Patients undergoing computerized tomography (CT) scans for tumor localization and treatment planning are frequently scanned using pre-set customized exposure protocols for optimal imaging of different anatomical sites. The question arises if these scanning protocols will produce a deviation in the Hounsfield number for a given tissue that can afterwards be used to predict the resulting dose calculation deviation due to this. The question is also if the deviation in the Hounsfield number of a tissue is large enough to affect dose calculation clinically significant.
A study was devised in which a RMI phantom was scanned with five different scanning protocols and two CT beam energies at 120 and 135 kV. To assess the effect of insert configuration, Hounsfield number measurements were repeated for high density RMI inserts in the center and outer rings in the phantom. For each material insert the standard deviation of the Hounsfield number was calculated. To assist in dose prediction a series of DOSXYZnrc Monte Carlo calculations were carried out for beam qualities between 6 and 16 MV for a range of Hounsfield numbers calculated for bone and water. This provided information on how the depth dose varied as a function of Hounsfield number variation. Lastly, a series of treatment plans were setup for absorbed dose calculation using the RMI insert electron densities vs Hounsfield relations measured above. The absorbed dose of corresponding plans with the largest Hounsfield number variation were subtracted to find the dose discrepancies.
It was found that the dose discrepancies in tissue types could be indicated by the deviation of the Hounsfield number due to different scanning protocols. The calculated dose difference were in all cases within 3%.
Itumeleng Setilo, Oluwaseyi Michael Oderinde and Freek Cp du Plessis
Introduction: Small fields photon dosimetry is associated with many problems. Using the right detector for measurement plays a fundamental role. This study investigated the measurement of relative output for small photon fields with different detectors. It was investigated for three-photon beam energies at SSDs of 90, 95, 100 and 110 cm. As a benchmark, the Monte Carlo simulation was done to calculate the relative output of these small photon beams for the dose in water.
Materials and Methods: 6, 10 and 15 MV beams were delivered from a Synergy LINAC equipped with an Agility 160 multileaf collimator (MLC). A CC01 ion chamber, EFD-3G diode, PTW60019 microdiamond, EBT2 radiochromic film, and EDR2 radiographic film were used to measure the relative output of the linac. Measurements were taken in water for the CC01 ion chamber, EFD-3G diode, and the PTW60019. Films were measured in water equivalent RW3 phantom slabs. Measurements were made for 1 × 1, 2 × 2, 3 × 3, 4 × 4, 5 × 5 and a reference field of 10 × 10 cm2. Field sizes were defined at 100cm SSD. Relative output factors were also compared with Monte Carlo (MC) simulation of the LINAC and a water phantom model. The influence of voxel size was also investigated for relative output measurement. Results and Discussion: The relative output factor (ROF) increased with energy for all fields large enough to have lateral electronic equilibrium (LEE). This relation broke down as the field sizes decreased due to the onset of lateral electronic disequilibrium (LED). The high-density detector, PTW60019 gave the highest ROF for the different energies, with the less dense CC01 giving the lowest ROFs.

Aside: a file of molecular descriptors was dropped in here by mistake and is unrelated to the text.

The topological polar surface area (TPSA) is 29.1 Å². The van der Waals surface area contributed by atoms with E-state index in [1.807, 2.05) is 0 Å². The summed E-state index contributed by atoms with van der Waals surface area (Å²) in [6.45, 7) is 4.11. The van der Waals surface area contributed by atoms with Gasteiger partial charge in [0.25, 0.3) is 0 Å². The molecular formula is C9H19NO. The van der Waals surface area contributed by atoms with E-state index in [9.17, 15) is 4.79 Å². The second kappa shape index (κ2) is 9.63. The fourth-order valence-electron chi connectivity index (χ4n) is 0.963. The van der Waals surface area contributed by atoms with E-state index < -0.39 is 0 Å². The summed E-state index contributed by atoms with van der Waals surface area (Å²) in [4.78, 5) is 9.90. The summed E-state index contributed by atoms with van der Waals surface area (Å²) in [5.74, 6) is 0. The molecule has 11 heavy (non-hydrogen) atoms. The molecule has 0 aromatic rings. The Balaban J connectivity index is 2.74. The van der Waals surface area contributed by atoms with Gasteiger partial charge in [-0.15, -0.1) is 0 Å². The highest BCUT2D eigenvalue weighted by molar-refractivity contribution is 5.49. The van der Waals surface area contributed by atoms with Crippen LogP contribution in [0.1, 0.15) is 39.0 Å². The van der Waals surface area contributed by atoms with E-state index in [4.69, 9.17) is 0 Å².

Conclusion: These are results compared to MC simulation, higher density detectors give higher ROF values. Relative to water, the ROF measured with the air-chamber remained virtually unchanged. The ROFs, as measured in this study showed little variation due to increased SSDs. The effect of voxel size for the Monte Carlo calculations in water does not lead to significant ROF variation over the small fields studied.
Monte Carlo (MC) simulation is the gold standard for dose calculation. An accurate mathematical source model can be used for the radiation beams. Source models can consist of sub-sources or fewer sources with data that need to be measured. This can speed up treatment plan verification without the need for a full simulation of the radiation treatment machine.
Aims: This study aimed to construct a novel hybrid source model for 6 MV photon beams for an Elekta Synergy accelerator and to commission it against measured beam data and treatments plans.
Methods and Material: The model comprised of a circular photon and planar electron contamination source. The modified Schiff formula provided off-axis variable bremsstrahlung spectra. Collimation and scatter were modelled with error functions. An exponential function modelled the transmitted fluence through the collimators. The source model was commissioned by comparing simulated and measured MC data. Dose data included profiles, depth dose and film measurements in a Rando phantom. Field sizes ranged from 1 × 1 cm2 to 40 × 40 cm2.
Results: Regular, wedged and asymmetrical fields could be modelled within 1.5% or 1.5 mm. More than 95% of all points lie within 3% or 3 mm for the multi-leaf collimators contours data. A gamma criterion of 3% or 3 mm was met for a complex treatment case.
Conclusions: The two sub-source model replicated clinical 6 MV Elekta Synergy photons beams and could calculate the dose accurately for conformal treatments in complex geometries such as a head-and-neck case.